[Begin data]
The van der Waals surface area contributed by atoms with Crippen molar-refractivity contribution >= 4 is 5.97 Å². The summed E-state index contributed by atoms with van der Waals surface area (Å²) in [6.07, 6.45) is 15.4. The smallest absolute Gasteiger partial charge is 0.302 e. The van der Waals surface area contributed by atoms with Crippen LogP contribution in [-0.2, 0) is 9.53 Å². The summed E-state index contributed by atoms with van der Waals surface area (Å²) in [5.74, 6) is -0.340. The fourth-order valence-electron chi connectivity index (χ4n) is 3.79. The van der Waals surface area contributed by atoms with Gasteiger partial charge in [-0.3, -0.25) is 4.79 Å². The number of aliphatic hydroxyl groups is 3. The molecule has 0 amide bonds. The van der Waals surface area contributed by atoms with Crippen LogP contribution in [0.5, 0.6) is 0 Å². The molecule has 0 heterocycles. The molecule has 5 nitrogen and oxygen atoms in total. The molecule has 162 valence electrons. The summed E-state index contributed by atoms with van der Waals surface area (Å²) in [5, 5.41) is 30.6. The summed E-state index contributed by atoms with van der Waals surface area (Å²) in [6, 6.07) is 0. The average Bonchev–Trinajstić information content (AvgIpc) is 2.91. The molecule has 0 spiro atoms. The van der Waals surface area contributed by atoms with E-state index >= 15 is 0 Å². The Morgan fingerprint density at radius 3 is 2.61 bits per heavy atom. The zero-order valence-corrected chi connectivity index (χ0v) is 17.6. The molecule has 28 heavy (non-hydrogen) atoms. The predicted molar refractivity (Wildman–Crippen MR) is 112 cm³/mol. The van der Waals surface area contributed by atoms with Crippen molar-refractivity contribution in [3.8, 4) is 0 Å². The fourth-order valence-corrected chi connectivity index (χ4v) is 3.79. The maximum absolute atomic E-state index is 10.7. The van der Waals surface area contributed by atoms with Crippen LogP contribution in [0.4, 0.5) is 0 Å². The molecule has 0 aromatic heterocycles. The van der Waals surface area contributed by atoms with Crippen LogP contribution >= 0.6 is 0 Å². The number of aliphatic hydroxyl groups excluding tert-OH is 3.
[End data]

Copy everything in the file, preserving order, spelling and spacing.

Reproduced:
The van der Waals surface area contributed by atoms with Crippen molar-refractivity contribution >= 4 is 5.97 Å². The summed E-state index contributed by atoms with van der Waals surface area (Å²) in [6.07, 6.45) is 15.4. The smallest absolute Gasteiger partial charge is 0.302 e. The van der Waals surface area contributed by atoms with Crippen LogP contribution in [-0.2, 0) is 9.53 Å². The summed E-state index contributed by atoms with van der Waals surface area (Å²) in [5.74, 6) is -0.340. The fourth-order valence-electron chi connectivity index (χ4n) is 3.79. The van der Waals surface area contributed by atoms with Gasteiger partial charge in [-0.3, -0.25) is 4.79 Å². The number of aliphatic hydroxyl groups is 3. The molecule has 0 amide bonds. The van der Waals surface area contributed by atoms with Crippen LogP contribution in [0.5, 0.6) is 0 Å². The molecule has 0 heterocycles. The molecule has 5 nitrogen and oxygen atoms in total. The molecule has 162 valence electrons. The summed E-state index contributed by atoms with van der Waals surface area (Å²) in [5, 5.41) is 30.6. The summed E-state index contributed by atoms with van der Waals surface area (Å²) in [6, 6.07) is 0. The average Bonchev–Trinajstić information content (AvgIpc) is 2.91. The molecule has 0 spiro atoms. The van der Waals surface area contributed by atoms with E-state index >= 15 is 0 Å². The Morgan fingerprint density at radius 3 is 2.61 bits per heavy atom. The zero-order valence-corrected chi connectivity index (χ0v) is 17.6. The molecule has 28 heavy (non-hydrogen) atoms. The predicted molar refractivity (Wildman–Crippen MR) is 112 cm³/mol. The van der Waals surface area contributed by atoms with Crippen molar-refractivity contribution in [3.8, 4) is 0 Å². The fourth-order valence-corrected chi connectivity index (χ4v) is 3.79. The maximum absolute atomic E-state index is 10.7. The van der Waals surface area contributed by atoms with Crippen LogP contribution in [0.4, 0.5) is 0 Å². The molecule has 0 aromatic heterocycles. The van der Waals surface area contributed by atoms with Crippen LogP contribution >= 0.6 is 0 Å². The number of aliphatic hydroxyl groups excluding tert-OH is 3.